Our favorite subject: pre-reqs

I am new to this board. I am glad to see that such a resource exists to encourage and guide “less young” folks to reach their dreams. My journey to this point has been filled with adventure, and I know it will make me a better physician.
Now, to the point: After leaving the Navy in 1998, I completed all my med-school pre-reqs not done in my undergrad (1987-1991). I was (still am) an engineer handling some pretty advanced stuff day-to-day, so the fact that it had been 10 years between Chem I and Chem II did not cause any issues, and my other courses went fine through Orgo II. And then life got in the way.
Now, 2 beautiful children later, I am seriously considering giving up a very lucrative career for a dream that has been on hold. Math, Physics, English and Chem I were completed about 16 years ago. The rest 7 years ago during the 1999-2000 post-bac years.
Is it wise to repeat Physics even though I use it every day? Will Chem and Orgo be too old for Med school to accept? My thought had been to maybe audit some Organic Chem courses, take a Biochem for credit, maybe Genetics, and hit the MCAT hard.
What y’all think?
Thanks for your advice!

Many med schools require that coursework be completed within seven years (or less). You might consider taking some advanced work (upper division) classes in biology (don’t audit them, take them for a grade and credit). Biology has changed enormously over the years. Make sure you are up to date with what’s happened in the field since you had an intro course.

Welcome - I am also a Navy Engineer re-tread.
There are two types of pre-reqs:
1. Non-science (like your English). Don’t worry about when you took these. I’ve never heard it matter.
2. The Big 4 science pre-reqs. I’ve heard anything from 5-7 years, but I’ve also heard of people given waivers. I think it depends on the school and the person asking.
A big part of this is how you did on your grades when you first took these. If you had all A’s, and did great on the MCAT, I think you will have a different answer than if you had all B’s and C’s and a mediocre MCAT.
You can call some schools and see what they say, which will give you an idea of where you stand.
I had taken Physics and Chem when I was an Engineering Student in the 89-93 time frame. I did OK, but not great back then. I decided to re-do all the pre-reqs in a full time post bacc back in '03-'04. I know where you are now, feel free to ask any other questions you might have.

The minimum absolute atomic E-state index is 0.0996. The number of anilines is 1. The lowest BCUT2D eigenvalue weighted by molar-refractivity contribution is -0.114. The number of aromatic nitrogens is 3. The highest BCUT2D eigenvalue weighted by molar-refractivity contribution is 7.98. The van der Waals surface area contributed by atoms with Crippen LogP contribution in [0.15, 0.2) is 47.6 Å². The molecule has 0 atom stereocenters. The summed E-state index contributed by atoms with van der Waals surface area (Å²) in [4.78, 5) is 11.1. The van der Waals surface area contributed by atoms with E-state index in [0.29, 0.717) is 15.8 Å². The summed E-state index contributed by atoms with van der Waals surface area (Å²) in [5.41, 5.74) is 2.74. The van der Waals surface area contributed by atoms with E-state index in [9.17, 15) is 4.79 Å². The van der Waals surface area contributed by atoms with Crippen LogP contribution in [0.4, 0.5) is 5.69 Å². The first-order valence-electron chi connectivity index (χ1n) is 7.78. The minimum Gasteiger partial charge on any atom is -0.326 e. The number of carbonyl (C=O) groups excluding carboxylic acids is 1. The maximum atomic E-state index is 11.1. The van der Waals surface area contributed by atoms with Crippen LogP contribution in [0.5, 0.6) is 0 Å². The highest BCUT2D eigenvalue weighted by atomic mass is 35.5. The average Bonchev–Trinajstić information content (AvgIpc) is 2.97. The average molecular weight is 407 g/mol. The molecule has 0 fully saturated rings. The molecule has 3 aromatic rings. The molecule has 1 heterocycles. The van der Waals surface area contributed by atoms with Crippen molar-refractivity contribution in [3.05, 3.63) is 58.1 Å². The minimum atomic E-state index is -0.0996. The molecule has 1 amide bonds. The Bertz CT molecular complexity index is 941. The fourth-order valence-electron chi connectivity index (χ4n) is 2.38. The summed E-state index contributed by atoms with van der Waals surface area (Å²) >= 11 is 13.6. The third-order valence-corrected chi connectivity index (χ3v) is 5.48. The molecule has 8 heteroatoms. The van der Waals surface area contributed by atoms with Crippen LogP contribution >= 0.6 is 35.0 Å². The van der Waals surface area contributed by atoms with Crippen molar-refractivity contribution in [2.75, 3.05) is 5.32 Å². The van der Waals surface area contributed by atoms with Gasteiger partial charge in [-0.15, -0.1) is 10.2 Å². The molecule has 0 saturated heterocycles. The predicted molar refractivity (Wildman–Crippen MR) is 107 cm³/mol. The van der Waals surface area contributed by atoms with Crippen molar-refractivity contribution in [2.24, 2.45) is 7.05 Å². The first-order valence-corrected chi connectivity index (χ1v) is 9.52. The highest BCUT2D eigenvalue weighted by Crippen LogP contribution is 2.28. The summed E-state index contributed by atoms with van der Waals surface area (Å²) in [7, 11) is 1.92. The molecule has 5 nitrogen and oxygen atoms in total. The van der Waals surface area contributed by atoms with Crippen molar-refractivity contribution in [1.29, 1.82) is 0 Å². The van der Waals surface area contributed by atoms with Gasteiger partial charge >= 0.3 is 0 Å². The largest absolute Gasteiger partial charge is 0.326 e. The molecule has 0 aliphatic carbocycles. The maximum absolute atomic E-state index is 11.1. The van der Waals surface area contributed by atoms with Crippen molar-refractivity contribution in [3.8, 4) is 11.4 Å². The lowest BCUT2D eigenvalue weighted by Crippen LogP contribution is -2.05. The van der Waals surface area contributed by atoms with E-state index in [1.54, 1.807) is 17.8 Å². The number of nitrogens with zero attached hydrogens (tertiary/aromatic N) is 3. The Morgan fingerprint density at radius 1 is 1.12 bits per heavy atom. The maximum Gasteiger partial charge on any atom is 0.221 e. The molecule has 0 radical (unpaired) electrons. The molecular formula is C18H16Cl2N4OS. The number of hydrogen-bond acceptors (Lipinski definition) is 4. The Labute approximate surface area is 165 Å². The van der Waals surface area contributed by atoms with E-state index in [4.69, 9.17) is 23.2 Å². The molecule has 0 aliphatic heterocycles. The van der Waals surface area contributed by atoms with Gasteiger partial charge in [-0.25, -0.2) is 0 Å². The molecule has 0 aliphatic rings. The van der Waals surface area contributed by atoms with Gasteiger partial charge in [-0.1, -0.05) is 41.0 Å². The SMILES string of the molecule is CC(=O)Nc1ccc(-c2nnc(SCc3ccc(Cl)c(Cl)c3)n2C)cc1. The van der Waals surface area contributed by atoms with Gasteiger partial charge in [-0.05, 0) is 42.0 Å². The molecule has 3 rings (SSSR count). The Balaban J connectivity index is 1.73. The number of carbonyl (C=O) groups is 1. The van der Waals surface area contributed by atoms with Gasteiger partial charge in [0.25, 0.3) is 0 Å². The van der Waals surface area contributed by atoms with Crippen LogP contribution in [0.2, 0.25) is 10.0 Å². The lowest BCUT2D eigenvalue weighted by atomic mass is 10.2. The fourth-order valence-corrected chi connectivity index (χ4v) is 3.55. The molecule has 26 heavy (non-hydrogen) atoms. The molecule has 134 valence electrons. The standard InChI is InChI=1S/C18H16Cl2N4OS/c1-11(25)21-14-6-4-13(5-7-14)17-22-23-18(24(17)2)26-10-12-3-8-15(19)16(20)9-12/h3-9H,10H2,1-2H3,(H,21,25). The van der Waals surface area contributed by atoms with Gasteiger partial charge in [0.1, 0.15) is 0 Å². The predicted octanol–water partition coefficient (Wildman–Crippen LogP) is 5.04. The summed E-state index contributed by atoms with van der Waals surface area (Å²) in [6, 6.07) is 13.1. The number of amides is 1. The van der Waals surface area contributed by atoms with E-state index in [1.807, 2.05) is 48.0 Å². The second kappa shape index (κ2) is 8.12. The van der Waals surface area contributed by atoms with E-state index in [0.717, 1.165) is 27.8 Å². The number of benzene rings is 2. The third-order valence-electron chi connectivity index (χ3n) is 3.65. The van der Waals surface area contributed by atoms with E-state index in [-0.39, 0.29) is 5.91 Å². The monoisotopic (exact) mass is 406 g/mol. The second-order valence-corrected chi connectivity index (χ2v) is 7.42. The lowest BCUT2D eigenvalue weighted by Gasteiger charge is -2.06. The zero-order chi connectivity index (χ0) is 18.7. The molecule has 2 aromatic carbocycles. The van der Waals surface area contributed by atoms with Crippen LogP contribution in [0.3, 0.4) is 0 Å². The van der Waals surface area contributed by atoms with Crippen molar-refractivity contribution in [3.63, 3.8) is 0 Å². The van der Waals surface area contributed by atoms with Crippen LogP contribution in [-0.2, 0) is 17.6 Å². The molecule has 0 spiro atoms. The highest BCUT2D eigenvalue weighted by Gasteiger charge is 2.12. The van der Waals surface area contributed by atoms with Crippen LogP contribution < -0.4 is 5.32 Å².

Good Luck

Is 100% correct! As usual. There weren’t any schools that I’ve looked at that took prereqs more than 7 years ago. Most were at 5 years. IMO you would limit were you could apply if your prereqs aren’t current.

Just a comment about age of pre-reqs: in my experience, it depends on how strong the rest of your academic record is, as well as on whether you have ANY more recent coursework in the sciences. I found that several schools (probably about 2/3 of the ones where I applied) were willing to accept my pre-reqs even though those classes were 10+ years old and taken P/F. However, I had subsequently gone on to graduate school in chemistry, and thus I had more recent science coursework in chemistry and biology. I also did extremely well on the MCAT. If you do want to apply to med school with old pre-reqs, I advise that you avoid choosing schools that place a heavy emphasis on numbers. Even with my crazy MCAT score, I still had trouble with several of those schools. Interestingly, the one exception to that was Washington University in St. Louis, which probably has the biggest reputation of any school as being highly numbers-oriented.

I am in a similar situation. I completed my Computer Science degree back in 1997 so I assumed my Math and Physics pre-req’s were out of the way. It never crossed my mind that I might have to retake them.
My other concern is where to take my pre-req’s. I am currently considering two options: and would appreciate any everyone’s thoughts.
University of Washington as a Non-Matriculated Student
1. Well known rigorous national university
2. Many opportunities in Seattle to volunteer
3. Excellent pre-medical society
1. Requires I maintain my fulltime job
2. As a non-matriculated I can only take classes on an as available basis. I was told for Bio, Chem and O-Chem there is generally plenty space available but it could
3. Job and student status may impede my ability to complete the courses in a reasonable timeframe.
4. No official post-bac pre-medical program.
Oregon Institute of Technology
1. 4 year technical college where I received my bachelor’s degree so I have a high level of confidence in my ability to excel in this environment.
2. Bachelor’s in Health Science degree offers curriculum specifically designed for pre-medical students.
3. I would not be required to work full time.
1. Not a nationally known University
2. Requires I move my family
3. My wife and I would have to change jobs
4. Fewer volunteer opportunities
I am leaning towards OIT with my biggest concern being the relative obscurity of the college.

techmed -
You have a good set of pros/cons for UW and OIT. Another thing to consider: I have found it is better to be a big fish in a small pond than a small fish in a big pond. At a place like OIT, you have a better chance of really ‘standing out’, and as a result may get much more glowing LORs, etc.
Having access to classes is no small thing. Being kept out of 1 class could potentially set you back a year in certain situations.
In the end, though, I think either would work for you. Since you have a family as well to think about, I would put heavy emphasis on that aspect.
Good Luck

Thanks for your response. I spoke with a good friend last night who is a doc and he basically alluded to the same thing. This morning I made a few phone calls, sent a fax and was able to re-enroll at OIT as a returning student. Monday I sign up for classes for Fall 2006. I am really looking forward to getting started.